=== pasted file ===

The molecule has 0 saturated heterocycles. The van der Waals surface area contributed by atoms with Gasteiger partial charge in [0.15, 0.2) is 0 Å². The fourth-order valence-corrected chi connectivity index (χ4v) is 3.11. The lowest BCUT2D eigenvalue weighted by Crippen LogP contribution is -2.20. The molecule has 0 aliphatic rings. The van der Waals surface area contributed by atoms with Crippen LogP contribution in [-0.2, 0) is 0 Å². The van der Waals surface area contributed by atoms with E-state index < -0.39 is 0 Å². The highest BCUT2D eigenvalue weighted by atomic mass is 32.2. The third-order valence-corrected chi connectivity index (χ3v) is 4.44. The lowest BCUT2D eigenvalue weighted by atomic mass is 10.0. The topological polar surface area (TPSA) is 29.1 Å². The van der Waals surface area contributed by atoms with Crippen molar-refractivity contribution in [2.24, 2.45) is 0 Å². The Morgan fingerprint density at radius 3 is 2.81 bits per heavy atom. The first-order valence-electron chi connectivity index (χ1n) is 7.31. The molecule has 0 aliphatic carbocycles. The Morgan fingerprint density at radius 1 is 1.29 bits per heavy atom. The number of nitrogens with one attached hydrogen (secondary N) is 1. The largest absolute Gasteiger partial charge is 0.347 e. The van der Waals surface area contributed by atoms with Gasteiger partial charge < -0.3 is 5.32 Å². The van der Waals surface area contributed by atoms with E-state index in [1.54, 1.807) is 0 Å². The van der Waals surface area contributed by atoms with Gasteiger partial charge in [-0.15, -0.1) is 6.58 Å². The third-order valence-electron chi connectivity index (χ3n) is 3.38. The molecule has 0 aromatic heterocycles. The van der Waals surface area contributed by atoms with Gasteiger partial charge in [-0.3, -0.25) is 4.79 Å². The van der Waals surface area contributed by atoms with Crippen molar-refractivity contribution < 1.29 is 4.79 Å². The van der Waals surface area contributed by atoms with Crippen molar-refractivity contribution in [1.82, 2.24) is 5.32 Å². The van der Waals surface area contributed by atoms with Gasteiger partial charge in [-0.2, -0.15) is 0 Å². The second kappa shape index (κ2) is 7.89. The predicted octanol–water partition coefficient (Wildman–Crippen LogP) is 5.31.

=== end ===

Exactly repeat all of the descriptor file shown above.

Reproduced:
The molecule has 0 saturated heterocycles. The van der Waals surface area contributed by atoms with Gasteiger partial charge in [0.15, 0.2) is 0 Å². The fourth-order valence-corrected chi connectivity index (χ4v) is 3.11. The lowest BCUT2D eigenvalue weighted by Crippen LogP contribution is -2.20. The molecule has 0 aliphatic rings. The van der Waals surface area contributed by atoms with Crippen LogP contribution in [-0.2, 0) is 0 Å². The van der Waals surface area contributed by atoms with E-state index < -0.39 is 0 Å². The highest BCUT2D eigenvalue weighted by atomic mass is 32.2. The third-order valence-corrected chi connectivity index (χ3v) is 4.44. The lowest BCUT2D eigenvalue weighted by atomic mass is 10.0. The topological polar surface area (TPSA) is 29.1 Å². The van der Waals surface area contributed by atoms with Crippen molar-refractivity contribution in [2.24, 2.45) is 0 Å². The Morgan fingerprint density at radius 3 is 2.81 bits per heavy atom. The first-order valence-electron chi connectivity index (χ1n) is 7.31. The molecule has 0 aliphatic carbocycles. The Morgan fingerprint density at radius 1 is 1.29 bits per heavy atom. The number of nitrogens with one attached hydrogen (secondary N) is 1. The largest absolute Gasteiger partial charge is 0.347 e. The van der Waals surface area contributed by atoms with Gasteiger partial charge < -0.3 is 5.32 Å². The van der Waals surface area contributed by atoms with E-state index in [1.54, 1.807) is 0 Å². The van der Waals surface area contributed by atoms with Gasteiger partial charge in [-0.15, -0.1) is 6.58 Å². The third-order valence-electron chi connectivity index (χ3n) is 3.38. The molecule has 0 aromatic heterocycles. The van der Waals surface area contributed by atoms with Gasteiger partial charge in [-0.3, -0.25) is 4.79 Å². The van der Waals surface area contributed by atoms with Crippen molar-refractivity contribution < 1.29 is 4.79 Å². The van der Waals surface area contributed by atoms with Crippen molar-refractivity contribution in [1.82, 2.24) is 5.32 Å². The van der Waals surface area contributed by atoms with Gasteiger partial charge in [-0.2, -0.15) is 0 Å². The second kappa shape index (κ2) is 7.89. The predicted octanol–water partition coefficient (Wildman–Crippen LogP) is 5.31.